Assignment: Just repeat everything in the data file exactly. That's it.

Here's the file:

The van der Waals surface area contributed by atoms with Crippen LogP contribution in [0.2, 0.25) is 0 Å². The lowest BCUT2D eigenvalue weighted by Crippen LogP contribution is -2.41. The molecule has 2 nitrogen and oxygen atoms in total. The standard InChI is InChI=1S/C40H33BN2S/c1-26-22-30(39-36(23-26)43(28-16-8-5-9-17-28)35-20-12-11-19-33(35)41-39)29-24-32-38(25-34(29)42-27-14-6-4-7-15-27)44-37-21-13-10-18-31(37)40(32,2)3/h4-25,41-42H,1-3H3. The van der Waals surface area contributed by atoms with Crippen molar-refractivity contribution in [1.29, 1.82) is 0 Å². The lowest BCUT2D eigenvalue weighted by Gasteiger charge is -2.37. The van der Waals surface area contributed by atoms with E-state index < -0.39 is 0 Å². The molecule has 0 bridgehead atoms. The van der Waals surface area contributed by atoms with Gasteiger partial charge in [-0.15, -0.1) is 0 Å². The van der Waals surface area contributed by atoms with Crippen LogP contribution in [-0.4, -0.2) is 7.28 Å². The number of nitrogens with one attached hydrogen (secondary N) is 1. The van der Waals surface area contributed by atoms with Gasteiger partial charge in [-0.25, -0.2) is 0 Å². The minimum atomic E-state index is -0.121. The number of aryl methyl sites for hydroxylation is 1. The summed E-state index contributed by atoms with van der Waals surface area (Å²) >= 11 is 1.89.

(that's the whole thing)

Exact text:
The van der Waals surface area contributed by atoms with Crippen LogP contribution in [0.2, 0.25) is 0 Å². The lowest BCUT2D eigenvalue weighted by Crippen LogP contribution is -2.41. The molecule has 2 nitrogen and oxygen atoms in total. The standard InChI is InChI=1S/C40H33BN2S/c1-26-22-30(39-36(23-26)43(28-16-8-5-9-17-28)35-20-12-11-19-33(35)41-39)29-24-32-38(25-34(29)42-27-14-6-4-7-15-27)44-37-21-13-10-18-31(37)40(32,2)3/h4-25,41-42H,1-3H3. The van der Waals surface area contributed by atoms with Crippen molar-refractivity contribution in [1.29, 1.82) is 0 Å². The lowest BCUT2D eigenvalue weighted by Gasteiger charge is -2.37. The van der Waals surface area contributed by atoms with E-state index < -0.39 is 0 Å². The molecule has 0 bridgehead atoms. The van der Waals surface area contributed by atoms with Gasteiger partial charge in [-0.15, -0.1) is 0 Å². The van der Waals surface area contributed by atoms with Crippen LogP contribution in [-0.4, -0.2) is 7.28 Å². The number of nitrogens with one attached hydrogen (secondary N) is 1. The van der Waals surface area contributed by atoms with Gasteiger partial charge in [-0.25, -0.2) is 0 Å². The minimum atomic E-state index is -0.121. The number of aryl methyl sites for hydroxylation is 1. The summed E-state index contributed by atoms with van der Waals surface area (Å²) >= 11 is 1.89.